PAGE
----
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Hair Facts: 40 Covid Hair Statistics Including Hair Loss and At-Home Hair

All the Covid hair facts you were looking for.

Covid-19 came unexpectedly into our lives and changed everything. Aside from Coronavirus disease, Covid-19 increased our stress levels, changing our mood completely and developing many side effects. One is the known Covid hair, which relates to stress hair loss. Since the hair salons were closed, we started doing our hair at home. Find out some statistics related to hair in Covid times.

1. Psychological stress from the Covid-19 pandemic causes stress-sensitive skin and hair disorders.

2. Covid-19 stress flares up hair conditions such as telogen effluvium and alopecia areata.

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3. Patients suffering from sudden telogen effluvium, alopecia areata, and scalp seborrheic dermatitis reported increased psychological stress, depression, and anxiety.

4. Telogen effluvium occurs after stressful emotional distress, major surgery, or high fever.

5. The Center for Disease Control and Prevention (CDC) does not include hair loss on its list of COVID-19 symptoms.

6. Facebook group Survivor Corps people post about hair loss after recovering from Covid-19.

7. Survivor Corps Facebook group survey revealed that a third of the 1,700 respondents had Covid-19 hair loss.

8. To measure recovery, patients are asked to do the 60-second hairbrush test and collect the hair to see how much they lose daily.

9. Patients have reported that their new hair is not as thick as it was before Covid-19 hair loss.

10. People reported hair loss about six weeks after the initial stay-at-home orders were implemented in New York.

11. There’s been a 25% increase in people experiencing hair loss in New York.

12. The American Academy of Dermatology reports that hair loss can be caused by genetics, age, hormonal imbalances, medication, and stress.

13. Viral infections can cause hair loss.

14. Hair loss has been reported as a common Covid-19 side effect and symptom.

15. The Covid-19 hair loss phenomenon is called telogen effluvium.

16. Telogen effluvium does not cause hair follicle loss.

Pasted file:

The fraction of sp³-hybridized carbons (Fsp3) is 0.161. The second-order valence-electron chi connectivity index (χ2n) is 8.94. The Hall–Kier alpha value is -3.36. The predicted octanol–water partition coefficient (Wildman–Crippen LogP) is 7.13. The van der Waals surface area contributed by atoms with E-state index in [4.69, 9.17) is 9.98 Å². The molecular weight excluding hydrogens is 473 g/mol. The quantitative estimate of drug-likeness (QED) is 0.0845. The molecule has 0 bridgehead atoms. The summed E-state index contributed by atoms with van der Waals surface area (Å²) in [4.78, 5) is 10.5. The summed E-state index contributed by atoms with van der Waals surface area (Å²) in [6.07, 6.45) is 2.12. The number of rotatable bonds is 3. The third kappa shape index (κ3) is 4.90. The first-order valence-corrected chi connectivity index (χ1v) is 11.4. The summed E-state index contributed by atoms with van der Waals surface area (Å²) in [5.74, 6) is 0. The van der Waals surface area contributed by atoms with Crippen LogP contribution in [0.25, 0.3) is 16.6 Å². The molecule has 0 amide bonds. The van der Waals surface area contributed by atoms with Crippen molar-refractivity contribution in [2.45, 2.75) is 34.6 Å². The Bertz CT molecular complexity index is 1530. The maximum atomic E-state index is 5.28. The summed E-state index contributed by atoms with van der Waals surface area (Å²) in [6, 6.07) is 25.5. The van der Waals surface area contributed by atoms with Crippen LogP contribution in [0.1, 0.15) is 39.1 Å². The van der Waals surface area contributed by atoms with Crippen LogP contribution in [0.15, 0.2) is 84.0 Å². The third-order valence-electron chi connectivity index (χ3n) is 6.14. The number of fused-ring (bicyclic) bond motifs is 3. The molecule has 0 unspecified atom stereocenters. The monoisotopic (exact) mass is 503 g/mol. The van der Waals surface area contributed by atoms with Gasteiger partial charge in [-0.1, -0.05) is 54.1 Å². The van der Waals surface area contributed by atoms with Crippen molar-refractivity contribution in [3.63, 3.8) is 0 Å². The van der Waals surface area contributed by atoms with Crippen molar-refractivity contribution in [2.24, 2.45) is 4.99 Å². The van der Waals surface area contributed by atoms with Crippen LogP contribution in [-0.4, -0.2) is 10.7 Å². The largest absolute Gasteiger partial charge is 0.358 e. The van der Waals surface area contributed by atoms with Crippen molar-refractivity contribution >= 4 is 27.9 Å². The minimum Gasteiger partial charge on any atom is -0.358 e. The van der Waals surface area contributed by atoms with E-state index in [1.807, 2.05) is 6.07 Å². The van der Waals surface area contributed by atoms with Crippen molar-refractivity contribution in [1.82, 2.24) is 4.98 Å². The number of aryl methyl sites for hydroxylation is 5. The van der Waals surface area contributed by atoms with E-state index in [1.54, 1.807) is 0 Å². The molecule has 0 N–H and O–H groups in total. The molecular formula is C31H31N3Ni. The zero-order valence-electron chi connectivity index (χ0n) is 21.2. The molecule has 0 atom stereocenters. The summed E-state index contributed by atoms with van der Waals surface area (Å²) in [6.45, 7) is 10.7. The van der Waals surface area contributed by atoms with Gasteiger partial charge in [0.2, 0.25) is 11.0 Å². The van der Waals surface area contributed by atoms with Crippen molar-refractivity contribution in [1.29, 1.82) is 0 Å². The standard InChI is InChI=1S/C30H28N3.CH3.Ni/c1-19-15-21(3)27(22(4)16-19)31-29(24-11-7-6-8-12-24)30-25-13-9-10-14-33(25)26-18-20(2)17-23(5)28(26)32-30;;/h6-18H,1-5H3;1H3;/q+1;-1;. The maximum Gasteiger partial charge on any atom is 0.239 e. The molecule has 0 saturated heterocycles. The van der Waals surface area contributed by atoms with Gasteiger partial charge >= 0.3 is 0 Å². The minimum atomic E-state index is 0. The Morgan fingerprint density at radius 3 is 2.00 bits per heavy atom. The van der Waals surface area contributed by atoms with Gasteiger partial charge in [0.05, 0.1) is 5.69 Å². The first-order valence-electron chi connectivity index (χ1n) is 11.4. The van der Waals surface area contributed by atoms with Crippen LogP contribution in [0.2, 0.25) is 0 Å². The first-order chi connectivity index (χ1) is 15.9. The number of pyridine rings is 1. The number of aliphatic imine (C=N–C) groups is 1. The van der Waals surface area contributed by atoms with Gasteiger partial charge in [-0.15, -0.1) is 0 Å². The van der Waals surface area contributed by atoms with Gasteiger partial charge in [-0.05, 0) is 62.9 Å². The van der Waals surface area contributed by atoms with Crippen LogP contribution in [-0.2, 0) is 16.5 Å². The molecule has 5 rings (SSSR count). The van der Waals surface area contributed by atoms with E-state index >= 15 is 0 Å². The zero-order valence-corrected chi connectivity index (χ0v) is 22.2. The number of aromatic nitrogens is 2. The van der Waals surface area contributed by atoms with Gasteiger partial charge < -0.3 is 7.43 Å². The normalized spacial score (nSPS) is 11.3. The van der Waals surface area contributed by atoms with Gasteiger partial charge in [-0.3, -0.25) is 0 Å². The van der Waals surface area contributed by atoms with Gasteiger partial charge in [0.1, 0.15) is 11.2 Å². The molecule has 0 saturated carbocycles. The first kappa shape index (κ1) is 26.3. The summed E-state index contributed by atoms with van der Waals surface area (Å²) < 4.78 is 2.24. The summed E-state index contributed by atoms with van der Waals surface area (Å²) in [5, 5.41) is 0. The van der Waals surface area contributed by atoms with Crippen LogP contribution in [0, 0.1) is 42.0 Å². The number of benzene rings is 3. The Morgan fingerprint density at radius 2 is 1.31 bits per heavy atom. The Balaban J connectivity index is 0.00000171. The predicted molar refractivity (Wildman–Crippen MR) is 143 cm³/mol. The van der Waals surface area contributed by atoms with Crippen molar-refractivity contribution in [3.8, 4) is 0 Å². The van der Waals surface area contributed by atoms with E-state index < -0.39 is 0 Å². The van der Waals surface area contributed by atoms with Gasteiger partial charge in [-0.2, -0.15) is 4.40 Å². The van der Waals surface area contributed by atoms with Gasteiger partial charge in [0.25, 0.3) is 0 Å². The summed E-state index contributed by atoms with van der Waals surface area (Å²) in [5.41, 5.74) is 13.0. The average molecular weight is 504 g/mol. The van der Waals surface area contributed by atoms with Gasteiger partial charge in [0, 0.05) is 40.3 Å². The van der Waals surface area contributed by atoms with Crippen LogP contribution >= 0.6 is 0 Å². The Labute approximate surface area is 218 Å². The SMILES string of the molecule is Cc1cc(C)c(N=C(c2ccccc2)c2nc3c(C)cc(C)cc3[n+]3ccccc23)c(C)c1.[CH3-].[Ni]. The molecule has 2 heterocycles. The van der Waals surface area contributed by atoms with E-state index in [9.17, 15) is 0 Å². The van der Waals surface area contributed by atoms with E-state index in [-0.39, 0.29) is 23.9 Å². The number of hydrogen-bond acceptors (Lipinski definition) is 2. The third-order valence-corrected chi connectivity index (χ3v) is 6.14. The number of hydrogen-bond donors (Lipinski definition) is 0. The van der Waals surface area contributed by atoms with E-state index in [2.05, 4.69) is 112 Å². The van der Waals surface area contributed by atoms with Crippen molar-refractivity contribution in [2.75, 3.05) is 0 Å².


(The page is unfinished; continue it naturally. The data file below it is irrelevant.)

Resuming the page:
17. Telogen effluvium cases recover about three to six months after recovering from Covid-19.

18. 10% of patients have experienced chronic telogen effluvium where excessive hair loss persists beyond six months.

19. Chronic telogen effluvium is a symptom of severe Covid-19 patients.

20. Studies show that it can take up to two years for the new hairs to reach shoulder length after Covid-19 hair loss.

21. Hair loss from SARS-CoV-2 infection presents clumps of hair falling out during daily combings and the shower.

22. 90% of scalp hairs are in a growth phase (anagen), and 10% of scalp hairs are in a resting phase (telogen).

23. When a person is infected with Covid-19, instead of 10% of scalp hairs being in the resting phase, the amount can rise up to 50%.

24. The personal care services industry was hit hardest by the Covid-19 pandemic.

25. The Covid-19 lockdown negatively affected the personal care service industry employment.  

26. The personal care services industry includes barbershops, beauty salons, nail salons, and other personal care services.

27. Men get a haircut six times a year, compared to women who go to a salon about four times a year on average.

28. Throughout the lockdown, people experimented with cutting and styling their own hair or having someone at home do it for them.

29. People found it hard to match the quality of a professional stylist or barber.

30. The Instagram hashtag #coronacuts became famous overnight, with over 10K posts of people sharing their at-home haircuts.

31. In the United States, Brad Mondo, a new content creator, posted a haircutting video tutorial on YouTube that gained 1.5 million views.

32. Website services like You Probably Need A Haircut was created to provide information about at-home haircuts, hair color, hairstyles, and salon re-openings during the Covid-19 lockdown.

33. Hair care products had significant sales growth in the United States between February and March 2020 due to the Covid-19 pandemic lockdown.

34. Sales of hair clippers increased by 363.6% during the Covid-19 lockdown.

35. Sales of hair developers for bleaching hair increased by 190.6% during the Covid-19 lockdown.

36. Between 2019 to 2020, there was a decline of 1.1% in hair salon businesses from 93,9083 nationwide salons in 2019  to 84,3977 salons in 2020.

37. Social media moved the haircutting, hair coloring, and hairstyling business from the salon to homes.

38. After re-opening, New York salons saw a decline in customers by 25%.

39. Since reopening, New York salons have seen an increase in operating costs between 20%-25%.

40. Bangs and fringes became the most popular hairstyles during the Covid-19 pandemic.

Sources: Utah.edu, AAD, health, goodrx, Atlantic, frontiers, WebMD, survivorcorps, bls.org, NPR, YouTube, youprobablyneedahaircut, statista, the click, IBIS.

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